Curbing the Violence
Violence in the workplace continues to escalate; healthcare workers at risk
- By Paul Baratta
- Aug 01, 2017
Let me let you in on a troubling, not-so-little secret: violence
in the workplace is continuing to escalate in medical
facilities, despite the fact that national assault rates
have been dropping in recent years. In a statement by
the International Council of Nurses, they noted that
healthcare workers are more likely to be attacked at work than prison
guards or police officers.
Why are people in these environments so vulnerable? And what
can hospitals, emergency care units and mental health facilities do to
better protect staff, patients and visitors?
What’s Triggering the Rise in Violence?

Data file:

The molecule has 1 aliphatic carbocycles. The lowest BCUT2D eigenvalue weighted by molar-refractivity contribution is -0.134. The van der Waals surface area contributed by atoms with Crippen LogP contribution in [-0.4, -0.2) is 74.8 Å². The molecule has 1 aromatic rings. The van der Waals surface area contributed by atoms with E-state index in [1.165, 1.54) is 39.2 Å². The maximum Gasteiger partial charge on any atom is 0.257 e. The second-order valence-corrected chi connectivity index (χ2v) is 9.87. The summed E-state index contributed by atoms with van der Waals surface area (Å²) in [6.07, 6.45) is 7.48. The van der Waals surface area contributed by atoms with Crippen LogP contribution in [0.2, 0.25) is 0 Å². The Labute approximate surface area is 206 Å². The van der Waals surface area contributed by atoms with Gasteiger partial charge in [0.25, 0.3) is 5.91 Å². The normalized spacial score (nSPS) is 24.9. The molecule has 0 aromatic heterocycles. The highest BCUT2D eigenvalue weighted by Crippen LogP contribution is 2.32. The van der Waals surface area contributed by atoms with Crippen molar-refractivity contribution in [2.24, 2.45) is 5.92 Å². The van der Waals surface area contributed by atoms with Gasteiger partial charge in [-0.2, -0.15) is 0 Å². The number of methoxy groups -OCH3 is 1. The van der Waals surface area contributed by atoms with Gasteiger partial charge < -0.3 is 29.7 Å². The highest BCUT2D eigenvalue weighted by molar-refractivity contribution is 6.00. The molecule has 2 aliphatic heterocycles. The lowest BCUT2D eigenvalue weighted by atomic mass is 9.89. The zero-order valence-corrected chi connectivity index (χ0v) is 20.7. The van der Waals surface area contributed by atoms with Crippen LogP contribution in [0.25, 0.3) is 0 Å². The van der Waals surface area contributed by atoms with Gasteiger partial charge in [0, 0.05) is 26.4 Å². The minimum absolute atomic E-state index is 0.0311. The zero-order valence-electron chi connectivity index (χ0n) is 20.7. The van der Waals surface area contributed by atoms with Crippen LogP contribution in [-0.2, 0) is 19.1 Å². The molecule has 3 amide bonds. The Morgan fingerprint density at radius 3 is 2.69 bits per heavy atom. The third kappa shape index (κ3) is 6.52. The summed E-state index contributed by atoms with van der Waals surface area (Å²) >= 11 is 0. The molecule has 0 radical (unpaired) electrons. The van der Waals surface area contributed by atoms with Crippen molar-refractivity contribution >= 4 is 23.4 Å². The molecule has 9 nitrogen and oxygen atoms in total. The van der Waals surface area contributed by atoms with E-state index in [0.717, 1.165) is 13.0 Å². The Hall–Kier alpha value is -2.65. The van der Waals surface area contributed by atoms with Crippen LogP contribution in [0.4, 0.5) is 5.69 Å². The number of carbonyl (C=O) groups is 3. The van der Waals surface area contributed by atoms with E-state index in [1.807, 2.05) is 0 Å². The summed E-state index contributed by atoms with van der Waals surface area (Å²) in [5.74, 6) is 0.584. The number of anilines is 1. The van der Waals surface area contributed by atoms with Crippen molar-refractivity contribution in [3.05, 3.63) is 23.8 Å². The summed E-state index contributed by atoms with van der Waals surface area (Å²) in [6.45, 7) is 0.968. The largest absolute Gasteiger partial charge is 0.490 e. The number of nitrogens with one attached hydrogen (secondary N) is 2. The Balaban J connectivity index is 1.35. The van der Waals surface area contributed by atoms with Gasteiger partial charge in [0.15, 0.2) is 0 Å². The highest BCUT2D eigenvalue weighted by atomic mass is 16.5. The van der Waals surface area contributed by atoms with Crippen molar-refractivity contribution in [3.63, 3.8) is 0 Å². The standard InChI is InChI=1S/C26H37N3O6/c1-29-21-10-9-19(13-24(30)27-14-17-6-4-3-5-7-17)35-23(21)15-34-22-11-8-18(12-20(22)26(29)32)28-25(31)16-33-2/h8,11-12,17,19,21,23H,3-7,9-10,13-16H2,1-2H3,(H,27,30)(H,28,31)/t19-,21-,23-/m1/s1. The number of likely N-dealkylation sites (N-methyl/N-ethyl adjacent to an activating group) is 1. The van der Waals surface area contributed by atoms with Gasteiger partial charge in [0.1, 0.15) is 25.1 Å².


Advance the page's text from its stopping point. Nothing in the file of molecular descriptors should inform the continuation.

Formulating a strategy for addressing this problem begins with examining
its root causes. Healthcare settings tend to be stressful environments
for an array of reasons. Stress can trigger disruptive, and
sometimes even violent, behavior. Just look at today’s headlines for examples
of how stress has been affecting behavior on crowded airplanes.
What are some of the most common stressors in medical facilities?
- Increased wait times in hospital emergency centers.
- Behavioral patients admitted to emergency departments with little
or no information, and no intake facility willing or able to take
- Increased use of hospitals for treatment of acutely disturbed individuals
in lieu of jail or holding at police departments.
Vulnerabilities stem from the open design of many medical facilities
such as the unrestricted movement of visitors, spillover of gang
activity from the streets or prevalence of firearms entering the building.